... Such tendencies may be long established or spontaneously induced. Recent evidence suggests that individuals' perceptual decisions when judging action parameters in performance contexts are modulated by empathic and decision-making tendencies (on empathy: Sevdalis & Raab, 2014;on decision making: Plessner, Betsch, & Betsch, 2008; see also Laborde, Dosseville, & Raab, 2013, for a general overview on emotion). Below we describe links between empathy and decision making when observing and/or performing actions. ...
... Certain individual characteristics that support this immediacy may be especially effective in eliciting the simulation process. Empathy may be a particularly potent means of embodying an individual's cognitive or affective states in situations that involve the trained human body in motion (Sevdalis & Raab, 2014). Therefore, we re-examined the association between empathy, which has been thought to significantly boost perceptual judgements, and perceptual identification accuracy. ...
Article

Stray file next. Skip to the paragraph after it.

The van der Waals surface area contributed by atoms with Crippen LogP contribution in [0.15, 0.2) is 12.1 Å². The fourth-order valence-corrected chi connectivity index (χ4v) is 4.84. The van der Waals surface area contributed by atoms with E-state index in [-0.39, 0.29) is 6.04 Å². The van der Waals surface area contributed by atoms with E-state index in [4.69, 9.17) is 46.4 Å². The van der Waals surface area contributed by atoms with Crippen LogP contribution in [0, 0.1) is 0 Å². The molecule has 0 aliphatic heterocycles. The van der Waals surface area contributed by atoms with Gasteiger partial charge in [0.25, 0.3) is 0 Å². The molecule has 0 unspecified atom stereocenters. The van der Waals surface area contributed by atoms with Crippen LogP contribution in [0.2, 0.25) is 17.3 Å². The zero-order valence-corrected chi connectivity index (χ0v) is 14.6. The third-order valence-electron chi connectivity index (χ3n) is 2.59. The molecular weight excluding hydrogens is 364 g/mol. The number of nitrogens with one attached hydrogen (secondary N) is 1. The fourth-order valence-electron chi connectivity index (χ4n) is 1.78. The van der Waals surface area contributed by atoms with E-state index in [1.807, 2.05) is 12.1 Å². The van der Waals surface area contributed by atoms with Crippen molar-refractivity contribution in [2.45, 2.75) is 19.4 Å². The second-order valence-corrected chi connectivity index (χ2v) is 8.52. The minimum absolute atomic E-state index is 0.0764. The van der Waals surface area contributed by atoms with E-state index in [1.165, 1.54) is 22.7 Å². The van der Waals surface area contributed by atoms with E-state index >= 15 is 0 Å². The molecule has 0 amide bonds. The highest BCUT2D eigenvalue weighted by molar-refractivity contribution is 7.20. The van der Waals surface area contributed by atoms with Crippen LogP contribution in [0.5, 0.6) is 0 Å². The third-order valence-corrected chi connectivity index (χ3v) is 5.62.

Objectives: Understanding others' actions depends on the observer's individual characteristics and sensorimotor experience. Motor performance domains, such as sports and the performing arts, provide optimal situations to investigate the determinants of action perception. We investigated athletes' perceptual identification of expression intensity in body movements. Design: A within-subjects design was used. Method: Participants watched point-light displays (1000 ms long) depicting expressive and inexpressive dance movements. The task was to identify the dancer's intended expression intensity. Results: The results indicate that expressive body movements can be reliably identified, with judgement accuracy correlating with self-report empathy indices, intuitive/deliberate decision-making preferences, and indices of sports training. Only years of sports training could predict perceptual identification accuracy. Conclusions: We discuss the findings in relation to motor and cognitive-emotional contributions to action simulation. The potential of cross-domain transfer of motor expertise for boosting perceptual judgements and a hierarchical role of factors eliciting action simulation are also outlined.